Colchester Town Football Club was founded in October 1873 and although not part of any League or Association found itself playing against the likes of Braintree, Brentwood, Coggeshall, Ipswich and Maldon between the months of November and March.
Town adopted colours of blue shirts and stockings along with white knickerbockers and played its home games at Cambridge Road.
Nicknamed 'The Oysters', the club was a founder member of the Essex County FA in September 1882 and a season later won the inaugural Essex Senior Cup defeating Braintree by 3-1.
The team contained some well-known old Colchester names in Daniell, Griffin, Cant and Orpen.
The former from the famous Colchester brewery, Griffin whose furniture business would later team up with Williams and the latter pair as world class rose growers.
By 1885 a club rule change meant that it was permissible to play in shirts rather than knitted jerseys and Town changed its colours in rather dramatic fashion. Out went the blue tops and in came chocolate and pink quarters.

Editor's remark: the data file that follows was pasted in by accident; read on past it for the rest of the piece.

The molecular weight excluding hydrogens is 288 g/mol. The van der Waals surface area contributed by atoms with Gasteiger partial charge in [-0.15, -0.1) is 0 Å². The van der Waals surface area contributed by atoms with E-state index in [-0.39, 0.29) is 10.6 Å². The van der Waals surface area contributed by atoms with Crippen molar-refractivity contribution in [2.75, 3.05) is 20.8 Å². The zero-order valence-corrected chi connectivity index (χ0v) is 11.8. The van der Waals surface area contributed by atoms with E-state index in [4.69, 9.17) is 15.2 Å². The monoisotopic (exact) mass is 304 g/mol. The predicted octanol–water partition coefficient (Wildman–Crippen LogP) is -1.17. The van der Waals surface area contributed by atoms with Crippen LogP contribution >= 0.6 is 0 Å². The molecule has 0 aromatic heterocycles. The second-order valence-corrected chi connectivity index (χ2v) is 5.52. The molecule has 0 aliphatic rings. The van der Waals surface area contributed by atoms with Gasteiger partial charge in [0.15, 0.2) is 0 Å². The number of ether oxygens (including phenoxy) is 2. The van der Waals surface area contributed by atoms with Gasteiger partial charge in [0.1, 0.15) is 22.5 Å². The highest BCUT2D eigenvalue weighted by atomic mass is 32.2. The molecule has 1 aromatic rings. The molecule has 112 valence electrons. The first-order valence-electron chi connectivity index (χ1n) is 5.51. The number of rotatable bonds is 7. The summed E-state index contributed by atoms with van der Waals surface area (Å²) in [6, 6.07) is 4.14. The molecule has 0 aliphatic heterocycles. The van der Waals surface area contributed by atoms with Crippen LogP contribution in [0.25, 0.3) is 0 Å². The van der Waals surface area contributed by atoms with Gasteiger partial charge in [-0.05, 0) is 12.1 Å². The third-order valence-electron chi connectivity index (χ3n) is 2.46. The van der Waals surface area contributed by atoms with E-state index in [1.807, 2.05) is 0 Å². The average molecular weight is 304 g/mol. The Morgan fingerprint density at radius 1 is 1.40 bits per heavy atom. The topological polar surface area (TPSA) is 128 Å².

Town was not the only club in the Borough. The Excelsior club were very strong and were on a par with The Oysters.
So much so that in September 1890 at The George Hotel it was agreed that the two clubs would merge to play stronger teams whilst keeping their own identity for local fixtures.
Most of the Town players were scholars being drawn from the Grammar schools of Colchester, Dedham, Ipswich, Framlingham and Felsted but, with the advent of the English League, in 1888 football was thrown to the masses.
Colchester's Recreation Ground and Abbey Fields were awash with games of football and club membership was thrown open to everyone from 'artisans to mechanics'.
There was always of course a strong military presence with each passing regiment boasting its own football team.
Town reached the coveted Essex Senior Cup Final on two further occasions, losing to Ilford in 1892 and Leyton in 1900.
As the new century began, the club changed its colours again - adopting red jerseys and white knickerbockers and entered the FA Amateur Cup, losing narrowly to Old Malvernians after a draw at Cambridge Road.